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Tim Wright - 07970 289677


Natures Little Helpers
Unit 8

Mill Farm Industrial Estate
St. Mellons Road

CF14 0SH


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First Contact

By Tim Wright

My first exposure to beekeeping was when I was a young lad (yes its true I did use to be young once upon a time). We use to visit my aunt and uncle who had a smallholding not far from Wigan where we lived.

I remember walking from my uncle's house down to his orchard where he had his bee hives - what a fantastic setting. Imagine a half acre plot of land full of every variety of apples you could imagine, especially when you are about 13.


The trees in full blossom and the dappled light hitting the grass as it passes through the branches of those lovely trees. Looking up to the top of the plot you could see several hives full of activity as these busy little insects fly backwards and forwards doing what they do best.

What a fascinating little creature this is. In the summer they only live for a short period of time (roughly six weeks) but during its short life it does some amazing things.

Here I am now, forty-something and a frustrated smallholder living in a big city without any land except for my allotments that I share with my best friends Luke and Nigel. I have always wanted livestock (pigs and chickens) but with no land that is a little difficult, so how about bees? This will allow me to have about forty-thousand little pollinators per hive. I was under the impression that you get a hive and some bees then at the end of the year you get lots of lovely honey, don’t you? I decided to find out.

I started by reading a brilliant book that Luke bought me for my birthday called The Complete Guide to Beekeeping by Jeremy Evans (available to purchase in our book section ). There seemed to be loads of strange phrases like brood chambers, supers, Queen excluders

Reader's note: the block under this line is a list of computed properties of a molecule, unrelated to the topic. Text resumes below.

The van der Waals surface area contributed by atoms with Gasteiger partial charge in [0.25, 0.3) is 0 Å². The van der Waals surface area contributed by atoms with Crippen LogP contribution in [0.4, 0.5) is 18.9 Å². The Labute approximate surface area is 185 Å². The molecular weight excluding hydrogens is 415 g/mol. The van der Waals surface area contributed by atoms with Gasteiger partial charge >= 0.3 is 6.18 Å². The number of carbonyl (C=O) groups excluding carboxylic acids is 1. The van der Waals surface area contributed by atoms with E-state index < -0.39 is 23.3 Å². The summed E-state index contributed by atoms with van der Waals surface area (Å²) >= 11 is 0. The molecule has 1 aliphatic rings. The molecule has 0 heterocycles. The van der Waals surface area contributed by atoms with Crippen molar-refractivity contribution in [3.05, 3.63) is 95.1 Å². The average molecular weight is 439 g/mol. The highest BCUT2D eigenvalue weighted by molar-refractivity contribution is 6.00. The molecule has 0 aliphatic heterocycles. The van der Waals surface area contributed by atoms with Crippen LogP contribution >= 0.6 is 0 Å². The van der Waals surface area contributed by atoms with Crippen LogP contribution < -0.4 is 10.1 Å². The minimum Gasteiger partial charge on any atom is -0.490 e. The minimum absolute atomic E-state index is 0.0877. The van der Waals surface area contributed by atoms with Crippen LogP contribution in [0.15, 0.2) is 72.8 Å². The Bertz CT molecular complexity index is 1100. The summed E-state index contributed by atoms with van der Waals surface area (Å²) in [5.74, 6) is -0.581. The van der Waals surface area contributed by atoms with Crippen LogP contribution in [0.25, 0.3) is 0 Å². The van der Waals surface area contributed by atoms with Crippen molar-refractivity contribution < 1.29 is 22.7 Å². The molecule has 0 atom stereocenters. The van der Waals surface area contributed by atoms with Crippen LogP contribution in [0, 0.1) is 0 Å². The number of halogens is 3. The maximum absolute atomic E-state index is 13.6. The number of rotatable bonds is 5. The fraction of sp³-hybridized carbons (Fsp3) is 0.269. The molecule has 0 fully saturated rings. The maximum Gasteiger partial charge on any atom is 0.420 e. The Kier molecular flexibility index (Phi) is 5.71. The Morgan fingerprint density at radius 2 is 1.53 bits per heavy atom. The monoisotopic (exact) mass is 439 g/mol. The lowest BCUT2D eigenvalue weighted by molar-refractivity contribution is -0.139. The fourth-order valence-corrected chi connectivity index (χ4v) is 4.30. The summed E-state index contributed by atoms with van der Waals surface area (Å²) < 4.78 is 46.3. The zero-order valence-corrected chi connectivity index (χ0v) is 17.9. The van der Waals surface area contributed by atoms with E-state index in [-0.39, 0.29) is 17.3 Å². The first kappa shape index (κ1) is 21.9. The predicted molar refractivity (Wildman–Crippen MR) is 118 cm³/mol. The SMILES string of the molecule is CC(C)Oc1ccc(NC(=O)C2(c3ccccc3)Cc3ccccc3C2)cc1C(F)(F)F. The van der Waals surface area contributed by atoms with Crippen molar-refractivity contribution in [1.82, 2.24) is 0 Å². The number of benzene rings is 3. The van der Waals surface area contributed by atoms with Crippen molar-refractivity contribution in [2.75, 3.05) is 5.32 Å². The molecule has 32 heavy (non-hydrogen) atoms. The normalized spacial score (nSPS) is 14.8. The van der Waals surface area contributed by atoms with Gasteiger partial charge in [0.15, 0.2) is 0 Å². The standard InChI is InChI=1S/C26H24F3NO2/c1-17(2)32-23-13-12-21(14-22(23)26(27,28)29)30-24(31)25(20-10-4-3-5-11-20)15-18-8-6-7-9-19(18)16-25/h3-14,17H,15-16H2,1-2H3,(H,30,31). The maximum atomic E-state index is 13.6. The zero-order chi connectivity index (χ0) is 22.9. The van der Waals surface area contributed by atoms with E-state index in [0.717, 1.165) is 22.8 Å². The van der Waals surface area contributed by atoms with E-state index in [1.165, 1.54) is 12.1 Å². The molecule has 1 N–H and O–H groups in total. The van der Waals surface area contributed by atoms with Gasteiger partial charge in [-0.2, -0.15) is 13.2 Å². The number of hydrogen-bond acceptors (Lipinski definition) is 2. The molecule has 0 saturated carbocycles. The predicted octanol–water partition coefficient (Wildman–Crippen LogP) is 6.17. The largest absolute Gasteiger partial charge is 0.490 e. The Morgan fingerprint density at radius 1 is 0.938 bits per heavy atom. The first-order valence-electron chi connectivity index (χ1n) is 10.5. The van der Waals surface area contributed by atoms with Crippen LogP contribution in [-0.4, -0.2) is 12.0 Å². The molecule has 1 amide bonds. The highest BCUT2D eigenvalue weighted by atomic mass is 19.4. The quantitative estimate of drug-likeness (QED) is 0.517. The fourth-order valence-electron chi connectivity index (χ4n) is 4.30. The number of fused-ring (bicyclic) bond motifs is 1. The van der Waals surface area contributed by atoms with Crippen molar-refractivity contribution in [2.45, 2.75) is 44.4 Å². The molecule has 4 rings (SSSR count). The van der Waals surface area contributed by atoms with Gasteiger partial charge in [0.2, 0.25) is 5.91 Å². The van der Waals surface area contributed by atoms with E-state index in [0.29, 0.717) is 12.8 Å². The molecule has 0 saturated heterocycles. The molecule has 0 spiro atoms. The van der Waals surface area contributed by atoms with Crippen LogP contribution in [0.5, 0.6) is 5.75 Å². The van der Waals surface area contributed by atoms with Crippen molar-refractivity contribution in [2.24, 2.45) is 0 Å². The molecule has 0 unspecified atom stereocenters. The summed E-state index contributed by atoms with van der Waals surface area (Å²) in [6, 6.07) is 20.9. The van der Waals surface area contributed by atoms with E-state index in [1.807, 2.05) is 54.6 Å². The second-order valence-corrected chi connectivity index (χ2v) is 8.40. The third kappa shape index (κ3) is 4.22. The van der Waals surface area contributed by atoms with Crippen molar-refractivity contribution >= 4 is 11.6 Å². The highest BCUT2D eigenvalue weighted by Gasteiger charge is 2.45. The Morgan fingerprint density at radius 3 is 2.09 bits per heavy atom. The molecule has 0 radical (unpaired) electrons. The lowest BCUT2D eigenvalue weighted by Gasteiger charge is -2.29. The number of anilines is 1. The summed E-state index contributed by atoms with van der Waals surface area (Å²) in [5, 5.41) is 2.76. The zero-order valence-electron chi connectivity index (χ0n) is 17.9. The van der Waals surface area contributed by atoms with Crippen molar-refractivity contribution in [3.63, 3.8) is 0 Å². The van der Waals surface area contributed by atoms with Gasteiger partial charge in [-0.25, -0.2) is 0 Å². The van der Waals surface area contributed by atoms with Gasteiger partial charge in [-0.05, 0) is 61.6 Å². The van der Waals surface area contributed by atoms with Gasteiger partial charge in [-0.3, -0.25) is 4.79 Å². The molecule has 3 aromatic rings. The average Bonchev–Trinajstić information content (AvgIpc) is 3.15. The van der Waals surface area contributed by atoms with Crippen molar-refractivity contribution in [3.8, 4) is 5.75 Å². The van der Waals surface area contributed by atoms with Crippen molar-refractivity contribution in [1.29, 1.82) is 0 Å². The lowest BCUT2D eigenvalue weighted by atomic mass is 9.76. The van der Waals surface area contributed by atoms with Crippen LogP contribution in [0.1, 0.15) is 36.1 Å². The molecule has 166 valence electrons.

and propolis (what the heck is propolis?) So after getting a little confused I decided that the next step would be to do a short course with like-minded people and to learn from experienced beekeepers.

I surfed the internet and found a beekeeping society in Cardiff at

I contacted John King from the society and he was very helpful. He informed me that there was an eight-week course starting in January so I enrolled Luke and myself and we were on our way. We also got our friends Ana and Jamie interested and they signed up as well. The course consisted of eight two hours classes on all aspects beekeeping and then a further 4 or 5 practical sessions at some of the members apiaries (where they keep their hives). All the people taking the classes are so passionate about their art and also about giving us the best start and advice they can so that we will be prepared for when we have our own bees. I would like to say a big thanks to all the people involved as they have been a fantastic help to Luke and me and have given their time free of charge. We had to pay a small fee of £10 for the venue and overheads and also £18 to join the society if we decided to keep bees ourselves - what a bargain. The classes are run in a very relaxed and friendly manner, but the experience and information we have gained is amazing. We have made some good friends.